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Thoughts on Alexa Mini With S16-HD Crop + 16mm Lenses for S16mm look?


Alejandro Arteaga
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On 12/30/2021 at 9:18 AM, Alejandro Arteaga said:

Hello! I will be shooting a small commercial january 14th in Canary Islands, almost everything with available light and the production company just turned down the option of shooting it in film because the deadline and the shooting are very close and we won´t be able to process the film on time.

The Director and I prefer the look of 16mm for this particular project so I was wondering if some of you have any thoughts or if you ever used this combo: Alexa mini S16 crop with 16mm lenses and a little help in the color correction for achieving the 16mm look. Also we are going to use the Inspire 2 Drone for some shots and I think the Super16mm crop on the Alexa could be a good idea for matching the two cameras differences in depth of field and angle of view.

Does this make sense for you? Do you have any other ideas? Thank you very much

I used to use the S16 mode on the Alexa Mini a lot with a variety of lenses. 
The ones that I loved the most were the Old Super Speed lenses for S16 (the ones with the triangular bokeh).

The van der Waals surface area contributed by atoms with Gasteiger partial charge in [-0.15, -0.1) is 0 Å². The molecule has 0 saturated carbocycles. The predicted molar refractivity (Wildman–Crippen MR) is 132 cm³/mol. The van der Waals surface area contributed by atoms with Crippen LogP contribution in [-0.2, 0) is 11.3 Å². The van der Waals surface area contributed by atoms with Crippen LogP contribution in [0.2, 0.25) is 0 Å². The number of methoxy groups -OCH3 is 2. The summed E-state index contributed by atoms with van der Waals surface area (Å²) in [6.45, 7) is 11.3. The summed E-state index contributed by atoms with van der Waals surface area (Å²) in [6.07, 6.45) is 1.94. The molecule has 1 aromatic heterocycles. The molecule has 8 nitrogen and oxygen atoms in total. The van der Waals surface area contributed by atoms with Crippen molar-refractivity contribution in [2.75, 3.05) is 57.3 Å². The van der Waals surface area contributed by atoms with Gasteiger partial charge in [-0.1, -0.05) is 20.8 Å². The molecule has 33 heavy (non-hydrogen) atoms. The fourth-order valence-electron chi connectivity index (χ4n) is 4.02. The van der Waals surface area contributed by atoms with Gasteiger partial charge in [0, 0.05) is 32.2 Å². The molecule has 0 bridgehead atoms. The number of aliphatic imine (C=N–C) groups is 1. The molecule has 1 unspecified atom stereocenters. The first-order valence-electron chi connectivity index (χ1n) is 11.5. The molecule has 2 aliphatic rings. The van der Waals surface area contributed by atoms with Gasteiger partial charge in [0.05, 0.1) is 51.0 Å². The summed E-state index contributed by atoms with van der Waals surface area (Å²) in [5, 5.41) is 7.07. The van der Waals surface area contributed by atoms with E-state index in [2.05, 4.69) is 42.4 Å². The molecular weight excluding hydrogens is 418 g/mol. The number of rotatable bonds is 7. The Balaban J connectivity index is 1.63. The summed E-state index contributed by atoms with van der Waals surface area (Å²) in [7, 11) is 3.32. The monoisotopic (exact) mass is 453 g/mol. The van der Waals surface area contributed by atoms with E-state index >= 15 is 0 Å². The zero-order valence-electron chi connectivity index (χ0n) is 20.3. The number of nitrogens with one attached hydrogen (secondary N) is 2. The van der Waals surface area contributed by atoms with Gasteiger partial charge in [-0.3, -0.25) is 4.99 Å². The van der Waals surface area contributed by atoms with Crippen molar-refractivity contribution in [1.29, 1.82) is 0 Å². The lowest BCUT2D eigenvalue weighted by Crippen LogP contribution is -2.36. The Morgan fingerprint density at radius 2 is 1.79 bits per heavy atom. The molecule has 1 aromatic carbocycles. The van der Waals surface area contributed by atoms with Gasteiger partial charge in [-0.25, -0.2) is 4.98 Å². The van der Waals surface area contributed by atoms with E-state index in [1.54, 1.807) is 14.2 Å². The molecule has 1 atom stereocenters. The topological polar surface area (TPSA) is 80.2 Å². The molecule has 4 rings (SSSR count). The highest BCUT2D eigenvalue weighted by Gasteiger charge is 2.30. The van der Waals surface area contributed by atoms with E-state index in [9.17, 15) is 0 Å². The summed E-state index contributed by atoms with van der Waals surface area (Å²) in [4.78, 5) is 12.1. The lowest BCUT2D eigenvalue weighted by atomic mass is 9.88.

Here is an extremely low budget commercial I shot with that combo (the grading is almost exactly as I shot it). 

https://vimeo.com/310678277

Here is another one with the Super16 + Ultra 16 (I didn't like the look of it after the grading, I wasn't involved in it)

https://vimeo.com/312168266

Hope it helps. 

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On 1/2/2022 at 5:06 PM, Matthew W. Phillips said:

I looked into this...interesting. But macOS only + $1,000 for full version gets a "no dawg" from me. 

It's like $129 or something for a three month licence. Which is plenty of time to finish the grade on a project. Compared to the cost of doing a film-out or shooting on negative, that's beyond neglible.

And the results far outstrip any other digital film emulation I've encountered to-date (and I've tried most of them). For anyone wanting a "film look" for digital material, I don't think there's any better (and certainly any cheaper) options. 🤷‍♂️
 

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35 minutes ago, Mark Kenfield said:

It's like $129 or something for a three month licence. Which is plenty of time to finish the grade on a project. Compared to the cost of doing a film-out or shooting on negative, that's beyond neglible.